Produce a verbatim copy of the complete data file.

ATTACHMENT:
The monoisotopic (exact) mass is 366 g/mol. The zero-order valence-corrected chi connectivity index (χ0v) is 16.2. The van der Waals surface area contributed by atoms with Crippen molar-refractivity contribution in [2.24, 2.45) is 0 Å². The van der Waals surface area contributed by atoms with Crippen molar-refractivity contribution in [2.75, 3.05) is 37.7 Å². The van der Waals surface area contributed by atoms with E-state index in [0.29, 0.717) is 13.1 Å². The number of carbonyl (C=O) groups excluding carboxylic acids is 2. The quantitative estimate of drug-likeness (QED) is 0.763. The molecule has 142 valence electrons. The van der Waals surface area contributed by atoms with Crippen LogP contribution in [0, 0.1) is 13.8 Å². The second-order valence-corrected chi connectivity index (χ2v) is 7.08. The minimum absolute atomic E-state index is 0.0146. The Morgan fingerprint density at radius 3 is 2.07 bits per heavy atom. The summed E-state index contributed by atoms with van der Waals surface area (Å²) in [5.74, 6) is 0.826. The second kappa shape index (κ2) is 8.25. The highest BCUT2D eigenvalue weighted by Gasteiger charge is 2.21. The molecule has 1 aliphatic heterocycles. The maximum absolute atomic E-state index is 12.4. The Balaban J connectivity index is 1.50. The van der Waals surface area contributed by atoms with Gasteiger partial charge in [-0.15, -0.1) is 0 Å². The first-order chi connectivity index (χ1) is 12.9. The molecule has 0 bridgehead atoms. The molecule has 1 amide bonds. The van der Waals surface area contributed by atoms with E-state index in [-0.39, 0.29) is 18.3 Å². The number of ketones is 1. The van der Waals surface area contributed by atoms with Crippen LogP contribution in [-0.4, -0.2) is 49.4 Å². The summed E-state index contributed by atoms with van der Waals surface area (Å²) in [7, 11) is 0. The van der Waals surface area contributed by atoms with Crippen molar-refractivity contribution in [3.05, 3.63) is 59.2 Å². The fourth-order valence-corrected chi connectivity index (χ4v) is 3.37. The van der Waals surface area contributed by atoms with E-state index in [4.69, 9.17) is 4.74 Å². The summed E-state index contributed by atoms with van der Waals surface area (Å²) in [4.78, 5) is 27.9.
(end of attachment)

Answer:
The monoisotopic (exact) mass is 366 g/mol. The zero-order valence-corrected chi connectivity index (χ0v) is 16.2. The van der Waals surface area contributed by atoms with Crippen molar-refractivity contribution in [2.24, 2.45) is 0 Å². The van der Waals surface area contributed by atoms with Crippen molar-refractivity contribution in [2.75, 3.05) is 37.7 Å². The van der Waals surface area contributed by atoms with E-state index in [0.29, 0.717) is 13.1 Å². The number of carbonyl (C=O) groups excluding carboxylic acids is 2. The quantitative estimate of drug-likeness (QED) is 0.763. The molecule has 142 valence electrons. The van der Waals surface area contributed by atoms with Crippen LogP contribution in [0, 0.1) is 13.8 Å². The second-order valence-corrected chi connectivity index (χ2v) is 7.08. The minimum absolute atomic E-state index is 0.0146. The Morgan fingerprint density at radius 3 is 2.07 bits per heavy atom. The summed E-state index contributed by atoms with van der Waals surface area (Å²) in [5.74, 6) is 0.826. The second kappa shape index (κ2) is 8.25. The highest BCUT2D eigenvalue weighted by Gasteiger charge is 2.21. The molecule has 1 aliphatic heterocycles. The maximum absolute atomic E-state index is 12.4. The Balaban J connectivity index is 1.50. The van der Waals surface area contributed by atoms with Gasteiger partial charge in [-0.15, -0.1) is 0 Å². The first-order chi connectivity index (χ1) is 12.9. The molecule has 0 bridgehead atoms. The molecule has 1 amide bonds. The van der Waals surface area contributed by atoms with E-state index in [-0.39, 0.29) is 18.3 Å². The number of ketones is 1. The van der Waals surface area contributed by atoms with Crippen LogP contribution in [-0.4, -0.2) is 49.4 Å². The summed E-state index contributed by atoms with van der Waals surface area (Å²) in [7, 11) is 0. The van der Waals surface area contributed by atoms with Crippen molar-refractivity contribution in [3.05, 3.63) is 59.2 Å². The fourth-order valence-corrected chi connectivity index (χ4v) is 3.37. The van der Waals surface area contributed by atoms with E-state index in [4.69, 9.17) is 4.74 Å². The summed E-state index contributed by atoms with van der Waals surface area (Å²) in [4.78, 5) is 27.9.